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The climate of Death Valley (California - United States of America)
Death Valley is a valley located at an altitude of 85.5 meters (280.5 ft) below sea level in Death Valley Park in the eastern part of the state of California. Because the valley is surrounded by mountains it is very hot and dry here. Death Valley has a warm desert climate (type Bwh according to the Köppen climate classification) and is among the hottest places on earth. During the summer daytime temperatures rise up to 45-50 degrees Celsius (113-122 degrees Fahrenheit) in the shade. These temperatures are hardly bearable if you do not have an air conditioned car. If you want to take pictures or take footage of this area bear in mind that the lens of your camera will become steamy as soon as you take it out of your car. Depending on humidity figures and the time of day your camera may need 10-25 minutes to acclimatize. When it is really hot your camera may even refuse to work. A very unique phenomenon which occurs at Racetrack Playa in Death Valley are the moving rocks. These so called Sailing Stones weigh up to hundreds of kilograms and move over the plains. Each rock follows its own path. There still is no scientific explanation for this phenomenon. Several hypotheses exist but the origins of stone movement are not confirmed.
Death Valley only gets 40-50 millimeters (1.3-1.5 inches) of annual precipitation, most of which falls during the winter. During the hot summers precipitation is uncommon. How strange it may seem during the winter snow may fall in Death Valley. In the colder months December, January and to a lesser degree November and February snowfall is not uncommon. During the winter subzero temperatures during the night are not uncommon either.


Climate information
The figures below are based on long term weather and climate records. They are an average for Death Valley:

temperature (°C)


temperature (°C)
hours of sunshine

average days with precipitation
per month
per month
temperature (°C)
January 18 3 7 5 n/a
February 23 8 8 4 n/a
March 27 12 9 5 n/a
April 31 16 11 3 n/a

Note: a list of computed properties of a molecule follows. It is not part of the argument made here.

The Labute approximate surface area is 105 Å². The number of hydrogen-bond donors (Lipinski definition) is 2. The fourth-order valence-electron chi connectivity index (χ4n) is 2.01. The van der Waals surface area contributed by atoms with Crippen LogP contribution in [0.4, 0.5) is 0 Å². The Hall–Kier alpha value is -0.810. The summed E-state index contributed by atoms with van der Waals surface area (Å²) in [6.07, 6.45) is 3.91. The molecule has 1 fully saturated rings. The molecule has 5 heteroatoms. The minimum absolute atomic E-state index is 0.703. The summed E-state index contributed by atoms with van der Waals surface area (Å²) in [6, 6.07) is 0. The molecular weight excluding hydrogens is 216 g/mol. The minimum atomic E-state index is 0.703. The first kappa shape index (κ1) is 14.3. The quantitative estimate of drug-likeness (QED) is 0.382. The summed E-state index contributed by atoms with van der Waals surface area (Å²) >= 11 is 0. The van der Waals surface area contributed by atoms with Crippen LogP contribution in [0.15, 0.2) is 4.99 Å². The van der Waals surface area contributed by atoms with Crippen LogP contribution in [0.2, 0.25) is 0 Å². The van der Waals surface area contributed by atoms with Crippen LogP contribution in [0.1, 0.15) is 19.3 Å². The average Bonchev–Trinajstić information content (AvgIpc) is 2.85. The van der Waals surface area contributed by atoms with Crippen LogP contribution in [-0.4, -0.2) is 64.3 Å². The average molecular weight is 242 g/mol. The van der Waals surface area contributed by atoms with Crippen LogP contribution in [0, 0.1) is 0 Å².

May 37 21 12 2 n/a
June 43 27 13 1 n/a
July 47 30 13 1 n/a
August 45 29 12 1 n/a
September 40 24 11 1 n/a
October 33 16 10 2 n/a
November 24 9 7 2 n/a
December 18 2 6 4 n/a
= 0-5 mm ● = 6-30 mm ● = 31-60 mm ● = 61-100 mm ● = 101-200 mm ● = over 200 mm
= 0-0.2 inches ● = 0.2-1.2 inches ● = 1.2-2.4 inches ● = 2.5-4 inches ● = 4.1-8 inches ● = over 8 inches

More climate information
Climate figures are very useful but don’t present a general impression of the climate and the eventual weather circumstances within a certain period. The figures don’t always reflect the chance of wintry weather, extreme heat or hurricanes. That is why we offer useful extra climate information for each month of the year:

chance of
(very) hot


chance of
(very) cool
chance of

chance of
chance of
sunny days


click here for the explanation of the symbols

The information at this site was carefully composed from climate data collected by meteorological services, meteorological offices, climate experts and other sources. “More climate info” is based on statistics, climate data and personal experience. No rights can be derived from this site. Weather has no memory and gives no guaranties. Nothing is as changeable and unpredictable as the weather. The authors of this site feel in no way responsible for any damages caused by misinterpretation or other circumstances that may influence your holiday or trip to a certain destination. We provide information, it’s up to the reader to use it to it’s benefit.


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